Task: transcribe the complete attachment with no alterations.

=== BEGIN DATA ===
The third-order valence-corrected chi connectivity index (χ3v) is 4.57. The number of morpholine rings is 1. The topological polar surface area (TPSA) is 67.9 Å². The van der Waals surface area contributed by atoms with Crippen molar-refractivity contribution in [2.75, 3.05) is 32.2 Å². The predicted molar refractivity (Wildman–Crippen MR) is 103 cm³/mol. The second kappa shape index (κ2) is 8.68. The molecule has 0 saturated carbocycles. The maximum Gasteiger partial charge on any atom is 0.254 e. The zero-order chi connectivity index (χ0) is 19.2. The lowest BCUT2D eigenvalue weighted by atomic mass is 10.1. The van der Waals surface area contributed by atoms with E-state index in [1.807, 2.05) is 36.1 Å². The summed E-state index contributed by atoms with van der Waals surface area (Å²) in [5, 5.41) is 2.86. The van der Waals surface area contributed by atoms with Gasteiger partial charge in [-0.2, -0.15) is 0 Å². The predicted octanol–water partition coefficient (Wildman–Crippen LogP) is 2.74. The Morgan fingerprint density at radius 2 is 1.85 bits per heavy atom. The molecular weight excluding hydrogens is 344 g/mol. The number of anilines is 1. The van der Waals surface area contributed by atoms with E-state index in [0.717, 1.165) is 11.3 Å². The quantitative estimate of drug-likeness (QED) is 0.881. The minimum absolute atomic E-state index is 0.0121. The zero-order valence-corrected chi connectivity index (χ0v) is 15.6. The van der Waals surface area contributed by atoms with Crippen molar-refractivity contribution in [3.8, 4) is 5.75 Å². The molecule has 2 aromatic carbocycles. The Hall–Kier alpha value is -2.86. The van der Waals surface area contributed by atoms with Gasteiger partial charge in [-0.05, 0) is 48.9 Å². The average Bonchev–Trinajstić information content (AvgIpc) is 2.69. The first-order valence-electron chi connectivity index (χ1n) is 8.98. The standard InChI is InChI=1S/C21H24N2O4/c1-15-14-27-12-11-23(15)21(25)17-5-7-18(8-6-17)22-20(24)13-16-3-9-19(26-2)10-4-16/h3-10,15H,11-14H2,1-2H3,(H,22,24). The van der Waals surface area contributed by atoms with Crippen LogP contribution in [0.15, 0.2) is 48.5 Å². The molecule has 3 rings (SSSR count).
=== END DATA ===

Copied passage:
The third-order valence-corrected chi connectivity index (χ3v) is 4.57. The number of morpholine rings is 1. The topological polar surface area (TPSA) is 67.9 Å². The van der Waals surface area contributed by atoms with Crippen molar-refractivity contribution in [2.75, 3.05) is 32.2 Å². The predicted molar refractivity (Wildman–Crippen MR) is 103 cm³/mol. The second kappa shape index (κ2) is 8.68. The molecule has 0 saturated carbocycles. The maximum Gasteiger partial charge on any atom is 0.254 e. The zero-order chi connectivity index (χ0) is 19.2. The lowest BCUT2D eigenvalue weighted by atomic mass is 10.1. The van der Waals surface area contributed by atoms with E-state index in [1.807, 2.05) is 36.1 Å². The summed E-state index contributed by atoms with van der Waals surface area (Å²) in [5, 5.41) is 2.86. The van der Waals surface area contributed by atoms with Gasteiger partial charge in [-0.2, -0.15) is 0 Å². The predicted octanol–water partition coefficient (Wildman–Crippen LogP) is 2.74. The Morgan fingerprint density at radius 2 is 1.85 bits per heavy atom. The molecular weight excluding hydrogens is 344 g/mol. The number of anilines is 1. The van der Waals surface area contributed by atoms with E-state index in [0.717, 1.165) is 11.3 Å². The quantitative estimate of drug-likeness (QED) is 0.881. The minimum absolute atomic E-state index is 0.0121. The zero-order valence-corrected chi connectivity index (χ0v) is 15.6. The van der Waals surface area contributed by atoms with Crippen molar-refractivity contribution in [3.8, 4) is 5.75 Å². The molecule has 2 aromatic carbocycles. The Hall–Kier alpha value is -2.86. The van der Waals surface area contributed by atoms with Gasteiger partial charge in [-0.05, 0) is 48.9 Å². The average Bonchev–Trinajstić information content (AvgIpc) is 2.69. The first-order valence-electron chi connectivity index (χ1n) is 8.98. The standard InChI is InChI=1S/C21H24N2O4/c1-15-14-27-12-11-23(15)21(25)17-5-7-18(8-6-17)22-20(24)13-16-3-9-19(26-2)10-4-16/h3-10,15H,11-14H2,1-2H3,(H,22,24). The van der Waals surface area contributed by atoms with Crippen LogP contribution in [0.15, 0.2) is 48.5 Å². The molecule has 3 rings (SSSR count).